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Argentina: Ex-Ford executives on trial for aiding 1970s dictatorship torture

The families of victims of Argentina's dictatorship have campaigned strongly for perpetrators to face justice

Two former Ford executives are facing court, accused of helping Argentina's military kidnap and torture workers during the 1976-1983 dictatorship. The case sheds light on the company's alleged collusion with the junta.

The families of victims of Argentina's dictatorship have campaigned strongly for perpetrators to face justice

Former Ford factory director Pedro Muller and ex-security manager Hector Francisco Jesus Sibilla were due to appear in the San Martin Federal Criminal Court, just outside Buenos Aires, on Tuesday, Argentina's Telam press agency reported.

The men are accused of conspiring with security forces to target union workers at Ford's suburban factory north of the Argentine capital in 1976.

According to the prosecution, they provided names, ID numbers, pictures and home addresses to military officials who then abducted 24 factory employees and union members. The victims were allegedly subjected to hours of torture, electric shocks and interrogation on the factory premises in the suburb of General Pacheco before being hauled off to military prisons.

About 5,000 people worked at the Ford factory in northern Buenos Aires during the military dictatorship

Two other prominent Ford officials will be absent from the court: human resources chief Guillermo Galarraga died last year at the age of 93 and then president of Ford Motors Argentina Nicolas Enrique Courard died in 1989.

Also on trial Tuesday is the head of the Argentine army's fourth battalion, Santiago Omar Riveros, 94, who faces fresh charges of unlawful search, deprivation of liberty and torture, among other offenses. He is already serving multiple life sentences for crimes against humanity.

Thousands disappeared or were killed under the dictatorship of Jorge Rafael Videla and his military colleagues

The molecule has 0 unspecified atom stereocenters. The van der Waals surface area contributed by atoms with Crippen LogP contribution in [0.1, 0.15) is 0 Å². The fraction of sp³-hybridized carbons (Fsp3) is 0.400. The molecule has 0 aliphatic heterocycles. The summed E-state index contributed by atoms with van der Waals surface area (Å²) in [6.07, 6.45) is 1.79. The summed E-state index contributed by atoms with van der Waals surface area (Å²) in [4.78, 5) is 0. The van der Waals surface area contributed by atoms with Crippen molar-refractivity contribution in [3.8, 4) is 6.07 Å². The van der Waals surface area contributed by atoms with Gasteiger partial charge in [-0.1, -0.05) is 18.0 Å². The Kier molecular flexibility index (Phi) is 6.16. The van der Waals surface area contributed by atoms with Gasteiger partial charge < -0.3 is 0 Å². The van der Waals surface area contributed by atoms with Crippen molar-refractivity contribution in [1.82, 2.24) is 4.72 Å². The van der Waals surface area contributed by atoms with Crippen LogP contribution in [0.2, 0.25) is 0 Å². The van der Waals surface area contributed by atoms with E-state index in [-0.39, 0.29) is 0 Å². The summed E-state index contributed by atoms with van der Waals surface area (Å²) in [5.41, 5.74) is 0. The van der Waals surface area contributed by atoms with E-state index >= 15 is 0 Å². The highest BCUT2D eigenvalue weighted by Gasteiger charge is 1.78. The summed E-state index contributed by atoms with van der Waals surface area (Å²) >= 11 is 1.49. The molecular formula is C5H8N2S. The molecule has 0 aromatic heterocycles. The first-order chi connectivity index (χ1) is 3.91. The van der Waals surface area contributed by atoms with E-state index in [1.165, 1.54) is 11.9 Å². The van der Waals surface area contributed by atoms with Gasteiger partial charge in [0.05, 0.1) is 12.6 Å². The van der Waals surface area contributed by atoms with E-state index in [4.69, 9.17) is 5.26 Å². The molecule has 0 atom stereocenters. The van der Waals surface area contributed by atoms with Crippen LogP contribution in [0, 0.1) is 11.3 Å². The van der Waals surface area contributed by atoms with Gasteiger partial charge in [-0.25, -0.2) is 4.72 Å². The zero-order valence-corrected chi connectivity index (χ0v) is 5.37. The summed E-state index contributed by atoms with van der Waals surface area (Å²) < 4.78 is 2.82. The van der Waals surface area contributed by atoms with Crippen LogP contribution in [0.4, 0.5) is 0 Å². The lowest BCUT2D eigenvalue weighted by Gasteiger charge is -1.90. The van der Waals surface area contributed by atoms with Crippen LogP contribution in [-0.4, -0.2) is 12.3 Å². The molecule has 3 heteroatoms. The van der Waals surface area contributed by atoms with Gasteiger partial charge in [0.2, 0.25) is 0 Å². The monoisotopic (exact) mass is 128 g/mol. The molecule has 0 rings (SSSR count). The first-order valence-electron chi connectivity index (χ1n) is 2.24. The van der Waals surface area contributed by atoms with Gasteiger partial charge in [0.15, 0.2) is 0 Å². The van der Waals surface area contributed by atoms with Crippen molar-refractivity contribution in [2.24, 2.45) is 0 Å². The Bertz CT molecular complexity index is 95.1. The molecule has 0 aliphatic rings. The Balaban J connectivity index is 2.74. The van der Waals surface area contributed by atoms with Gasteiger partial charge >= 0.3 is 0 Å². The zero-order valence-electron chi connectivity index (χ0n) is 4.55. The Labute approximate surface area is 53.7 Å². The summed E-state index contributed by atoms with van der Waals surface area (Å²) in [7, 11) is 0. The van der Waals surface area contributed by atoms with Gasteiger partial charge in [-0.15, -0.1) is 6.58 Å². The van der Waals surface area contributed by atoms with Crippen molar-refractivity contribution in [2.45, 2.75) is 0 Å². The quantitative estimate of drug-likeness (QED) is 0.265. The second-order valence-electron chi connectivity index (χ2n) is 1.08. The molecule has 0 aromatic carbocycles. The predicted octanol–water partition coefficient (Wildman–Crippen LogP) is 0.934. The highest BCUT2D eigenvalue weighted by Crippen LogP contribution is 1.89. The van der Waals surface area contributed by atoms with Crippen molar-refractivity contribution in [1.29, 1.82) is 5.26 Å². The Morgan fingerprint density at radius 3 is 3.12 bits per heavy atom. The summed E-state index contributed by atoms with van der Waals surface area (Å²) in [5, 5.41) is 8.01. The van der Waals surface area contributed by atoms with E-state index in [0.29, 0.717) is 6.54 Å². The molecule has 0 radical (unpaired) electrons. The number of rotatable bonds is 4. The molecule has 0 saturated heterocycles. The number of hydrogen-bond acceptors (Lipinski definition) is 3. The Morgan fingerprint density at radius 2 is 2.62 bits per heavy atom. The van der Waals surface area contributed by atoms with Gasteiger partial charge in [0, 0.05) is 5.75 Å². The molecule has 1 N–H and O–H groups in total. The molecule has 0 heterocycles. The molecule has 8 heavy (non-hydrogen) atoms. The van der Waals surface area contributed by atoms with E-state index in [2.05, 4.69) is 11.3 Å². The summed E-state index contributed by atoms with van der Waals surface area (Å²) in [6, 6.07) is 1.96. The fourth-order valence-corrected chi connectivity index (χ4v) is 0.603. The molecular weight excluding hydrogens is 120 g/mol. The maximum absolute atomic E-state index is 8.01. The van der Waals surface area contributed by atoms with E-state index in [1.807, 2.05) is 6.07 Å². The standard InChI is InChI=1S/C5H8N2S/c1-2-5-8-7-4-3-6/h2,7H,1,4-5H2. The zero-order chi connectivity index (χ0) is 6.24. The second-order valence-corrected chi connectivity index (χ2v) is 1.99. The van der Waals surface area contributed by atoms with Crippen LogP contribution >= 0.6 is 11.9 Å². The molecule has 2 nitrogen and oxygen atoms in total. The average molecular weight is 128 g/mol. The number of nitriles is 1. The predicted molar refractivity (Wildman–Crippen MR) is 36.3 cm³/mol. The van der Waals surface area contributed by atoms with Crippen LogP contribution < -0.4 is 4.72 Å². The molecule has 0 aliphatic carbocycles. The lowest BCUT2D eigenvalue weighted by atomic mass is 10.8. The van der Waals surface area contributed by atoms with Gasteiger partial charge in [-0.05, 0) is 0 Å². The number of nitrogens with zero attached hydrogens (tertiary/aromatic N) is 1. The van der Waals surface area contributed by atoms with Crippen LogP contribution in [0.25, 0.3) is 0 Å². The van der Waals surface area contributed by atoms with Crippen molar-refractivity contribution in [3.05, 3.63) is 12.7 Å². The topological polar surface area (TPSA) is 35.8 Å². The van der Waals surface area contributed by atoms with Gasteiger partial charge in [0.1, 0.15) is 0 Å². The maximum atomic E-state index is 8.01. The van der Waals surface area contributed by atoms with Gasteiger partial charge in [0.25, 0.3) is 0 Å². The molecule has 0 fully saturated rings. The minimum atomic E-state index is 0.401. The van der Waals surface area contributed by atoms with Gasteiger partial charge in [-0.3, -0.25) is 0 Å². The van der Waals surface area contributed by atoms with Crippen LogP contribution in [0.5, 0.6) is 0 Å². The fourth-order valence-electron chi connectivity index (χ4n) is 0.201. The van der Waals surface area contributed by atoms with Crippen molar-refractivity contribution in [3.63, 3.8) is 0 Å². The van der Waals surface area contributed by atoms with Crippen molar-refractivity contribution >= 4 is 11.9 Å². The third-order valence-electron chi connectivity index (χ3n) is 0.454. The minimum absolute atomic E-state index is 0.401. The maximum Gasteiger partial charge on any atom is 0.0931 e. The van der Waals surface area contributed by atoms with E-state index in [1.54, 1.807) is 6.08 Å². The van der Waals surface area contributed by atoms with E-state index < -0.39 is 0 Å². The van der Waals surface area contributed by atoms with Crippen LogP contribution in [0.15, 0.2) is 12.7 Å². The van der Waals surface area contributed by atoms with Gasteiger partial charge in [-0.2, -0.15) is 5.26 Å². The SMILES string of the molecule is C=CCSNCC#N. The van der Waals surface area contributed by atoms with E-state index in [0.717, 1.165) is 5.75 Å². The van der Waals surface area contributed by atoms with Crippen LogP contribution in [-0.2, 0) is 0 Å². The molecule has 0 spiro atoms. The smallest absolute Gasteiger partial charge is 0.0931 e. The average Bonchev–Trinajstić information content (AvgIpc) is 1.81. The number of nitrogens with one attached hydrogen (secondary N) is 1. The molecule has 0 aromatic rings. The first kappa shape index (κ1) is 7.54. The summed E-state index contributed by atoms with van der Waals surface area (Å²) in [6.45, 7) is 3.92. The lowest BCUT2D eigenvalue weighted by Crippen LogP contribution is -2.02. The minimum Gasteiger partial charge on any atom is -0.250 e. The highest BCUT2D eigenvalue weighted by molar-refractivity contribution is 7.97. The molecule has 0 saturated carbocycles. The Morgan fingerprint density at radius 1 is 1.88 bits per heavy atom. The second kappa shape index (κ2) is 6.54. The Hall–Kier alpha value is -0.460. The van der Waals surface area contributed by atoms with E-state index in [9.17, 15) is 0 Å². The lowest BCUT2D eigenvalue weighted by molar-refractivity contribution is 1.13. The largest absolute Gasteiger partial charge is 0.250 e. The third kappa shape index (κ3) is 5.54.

Colluding with the dictatorship

Muller, 85, and Sibilla, 91 are accused of aiding the military to carry out these crimes — by allegedly identifying union workers, letting security forces use Ford premises for torture, and providing cars for transporting prisoners to police stations.

The court's indictment detailed a meeting around the time of the March 24, 1976 coup in which the factory's union leaders were allegedly told to "forget any kind of labor complaints" and all their problems would go away. Between the day of the coup and August of that year, two dozen Ford workers, including union leader Juan Carlos Amoroso, were arrested and taken away.

Plaintiff Carlos Propoato, 69, who worked at the factory from 1970 to 1976, told Agence France Press he was kidnapped and had his jaw broken.

"They tortured me from 11 o'clock in the morning to 11 at night — there were beatings, electric shocks," he recalls. "What was my crime? Fighting for workers rights."

He says he was taken to a police station where he endured daily torture for 40 days. He spent nearly two years in prison before he was eventually released.

Thousands 'disappeared'

According to official data, about 13,000 people were kidnapped, tortured and disappeared as part of the campaign to eliminate leftist dissent during Argentina's so-called "dirty war." Rights groups, however, put the number of victims at 30,000.

A number of police and military officials have already been convicted of crimes committed between 1976 and 1983. But decades on, a new wave of trials has begun focusing on corporate support for the regime.

The alleged abduction and torture of Ford workers was investigated after Argentina's return to democracy in 1983, but amnesty laws passed in 1986-87 prevented the case from ever being prosecuted. The so-called "Pardon Laws" were overturned by the country's Supreme Court in 2005, clearing the way for hundreds of perpetrators to be brought to trial.

The "Ford trial," as it is known in Argentina, is expected to last for several months.

Pepa Pussek holds a photo of her son, killed during Argentina's 'dirty war'


(c) 2017 Deutsche Welle

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